Norm Matloff


Novel tools tools for linear, nonlinear and nonparametric regression.

These tools are associated with my book, From Linear Models to Machine Learning: Statistical Regression and Classification, N. Matloff, CRC, 2017 (recipient of the Technometrics Eric Ziegel Award for Best Book Reviewed in 2017).

The tools are useful in general, independently of the book.

NOTE: See also our qeML package – Quick and Easy Machine Learning.



The fit assessment techniques in regtools gauge the fit of parametric models by comparing to nonparametric ones. Since the latter are free of model bias, they are very useful in assessing the parametric models.

Let’s take a look at the included dataset prgeng, some Census data for California engineers and programmers in the year 2000. The response variable in this example is wage income, and the predictors are age, gender, number of weeks worked, and dummy variables for MS and PhD degrees. You can read the details of the data by typing

> ?prgeng

One of the package’s graphical functions for model fit assessment plots the parametric (e.g. lm()) values against the nonparametric fit via k-NN. Let’s try this on the Census data.

The package includes three versions of the dataset: The original; a version with categorical variables in dummy form; and a version with categorical variables in R factor form. Since the k-NN routines require dummies, we’ll use that first version, peDumms.

We need to generate the parametric and nonparametric fits, then call parvsnonparplot():

pe1 <- peDumms[c('age','educ.14','educ.16','sex.1','wageinc','wkswrkd')]
lmout <- lm(wageinc ~ .,data=pe1)
xd <- preprocessx(pe1[,-5],10)  # prep for k-NN, k <= 10
knnout <- knnest(pe1$wageinc,xd,10)


We see above how the k-NN code is used. We first call preprocessx() to determine the nearest neighbors of each data point. Here k is 10, so we can later compute various k-NN fits for k anywhere from 1 to 10. The actual fit is done by knnest(). Then parvsnonparplot() plots the linear model fit against the nonparametric one.. Again, since the latter is model-free, it serves as a good assessment of the fit of the linear model.

There is quite a bit suggested in this picture:

Let’s now check the classical assumption of homoscedasticity, meaning that the conditional variance of Y given X is constant. The function nonparvarplot() plots the estimated conditional variance against the estimated conditional mean, both computed nonparametrically:


Though we ran the plot thinking of the homoscedasticity assumption, this is much more remarkable, confirming that there are interesting subpopulations within this data. These may correspond to different occupations, something to be investigated.

The package includes various other graphical diagnostic functions.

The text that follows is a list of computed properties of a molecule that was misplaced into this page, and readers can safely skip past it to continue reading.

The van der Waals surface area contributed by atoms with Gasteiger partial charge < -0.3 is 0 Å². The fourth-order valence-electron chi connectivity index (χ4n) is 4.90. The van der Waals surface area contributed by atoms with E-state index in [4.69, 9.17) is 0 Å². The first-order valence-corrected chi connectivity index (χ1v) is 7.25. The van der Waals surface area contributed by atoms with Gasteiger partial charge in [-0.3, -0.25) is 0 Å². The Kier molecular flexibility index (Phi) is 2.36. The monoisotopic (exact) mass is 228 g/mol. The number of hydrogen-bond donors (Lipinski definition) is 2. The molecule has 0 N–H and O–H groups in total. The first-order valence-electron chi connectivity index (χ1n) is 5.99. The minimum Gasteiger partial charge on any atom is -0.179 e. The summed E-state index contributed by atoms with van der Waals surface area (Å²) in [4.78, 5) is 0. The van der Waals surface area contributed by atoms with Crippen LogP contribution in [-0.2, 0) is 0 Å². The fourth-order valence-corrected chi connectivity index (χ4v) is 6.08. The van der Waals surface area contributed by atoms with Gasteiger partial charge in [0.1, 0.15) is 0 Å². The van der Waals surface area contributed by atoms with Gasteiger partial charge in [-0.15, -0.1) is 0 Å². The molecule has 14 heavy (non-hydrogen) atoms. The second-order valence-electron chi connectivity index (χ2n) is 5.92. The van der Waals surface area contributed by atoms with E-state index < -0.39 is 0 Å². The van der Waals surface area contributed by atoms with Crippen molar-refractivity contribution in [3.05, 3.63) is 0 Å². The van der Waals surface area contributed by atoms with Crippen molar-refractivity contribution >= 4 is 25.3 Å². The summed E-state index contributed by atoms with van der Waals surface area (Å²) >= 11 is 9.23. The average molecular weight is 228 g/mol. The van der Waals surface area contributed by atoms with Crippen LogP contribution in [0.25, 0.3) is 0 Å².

By the way, violation of the homoscedasticity assumption won’t invalidate the estimates in our linear model. They still will be statistically consistent. But the standard errors we compute, and thus the statistical inference we perform, will be affected. This is correctible using the Eicker-White procedure, which for linear models is available in the car and sandwich packagers. Our package here also extends this to nonlinear parametric models, in our function nlshc() (the validity of this extension is shown in the book).


A very popular prediction method in 2-class problems is to use logistic (logit) regression. In analyzing click-through patterns of Web users, for instance, we have 2 classes, Click and Nonclick. We might fit a logistic model for Click, given user Web history, demographics and so on. Note that logit actually models probabilities, e.g. the probability of Click given the predictor variables.

But the situation is much less simple in multiclass settings. Suppose our application is recognition of hand-written digits (a famous machine learning example). The predictor variables are pixel patterns in images. There are two schools of thought on this:

Many in the machine learning literature recommend AVA over OVA, on the grounds that there might be linear separability (in the statistical sense) in pairs but not otherwise. My book counters by noting that such a situation could be remedied under OVA by adding quadratic terms to the logit models.

At any rate, the regtools package gives you a choice, OVA or AVA, for both parametric and nonparametric methods. For example, avalogtrn() and avalogpred() do training and prediction operations for logit with AVA.

Let’s look at an example, again using the Census data from above. We’ll predict occupation from age, sex, education (MS, PhD, other) wage income and weeks worked.

pef <- peFactors 
pef1 <- pef[,c('age','educ','sex','wageinc','wkswrkd','occ')] 
# "Y" must be in last column, class ID 0,1,2,...; convert from factor
pef1$occ <- as.numeric(pef1$occ) 
pef1$occ <- pef1$occ - 1
pef2 <- pef1 
# create the education, gender dummy varibles
pef2$ms <- as.integer(pef2$educ == 14) 
pef2$phd <- as.integer(pef2$educ == 16) 
pef2$educ <- NULL 
pef2$sex <- as.integer(pef2$sex == 1) 
pef2 <- pef2[,c(1,2,3,4,6,7,5)] 
ovaout <- ovalogtrn(6,pef2) 
# estimated coefficients, one set ofr each of the 6 classes
# prints
                        0             1             2
(Intercept) -9.411834e-01 -6.381329e-01 -2.579483e-01
xage         9.090437e-03 -3.302790e-03 -2.205695e-02
xsex        -5.187912e-01 -1.122531e-02 -9.802006e-03
xwageinc    -6.741141e-06 -4.609168e-06  5.132813e-06
xwkswrkd     5.058947e-03 -2.247113e-03  2.623924e-04
xms         -5.201286e-01 -4.272846e-01  5.280520e-01
xphd        -3.302821e-01 -8.035287e-01  3.531951e-01
                        3             4             5
(Intercept) -3.370758e+00 -3.322356e+00 -4.456788e+00
xage        -2.193359e-03 -1.206640e-02  3.323948e-02
xsex        -7.856923e-01  5.173516e-01  1.175657e+00
xwageinc    -4.076872e-06  2.033175e-06  1.831774e-06
xwkswrkd     1.311084e-02  5.517912e-04  2.794453e-03
xms         -1.797544e-01  9.947253e-02  2.705293e-01
xphd        -3.883463e-01  4.967115e-01  4.633907e-01
# predict the occupation of a woman, age 35, no MS/PhD, inc 60000, 52
# weeks worked
# outputs class 2, Census occupation code 102
[1] 2

With the optional argument probs=TRUE, the call to ovalogpred() will also return the conditional probabilities of the classes, given the predictor values, in the R attribute ‘probs’.

Here is the AVA version:

avaout <- avalogtrn(6,pef2) 
# prints
                      1,2           1,3           1,4           1,5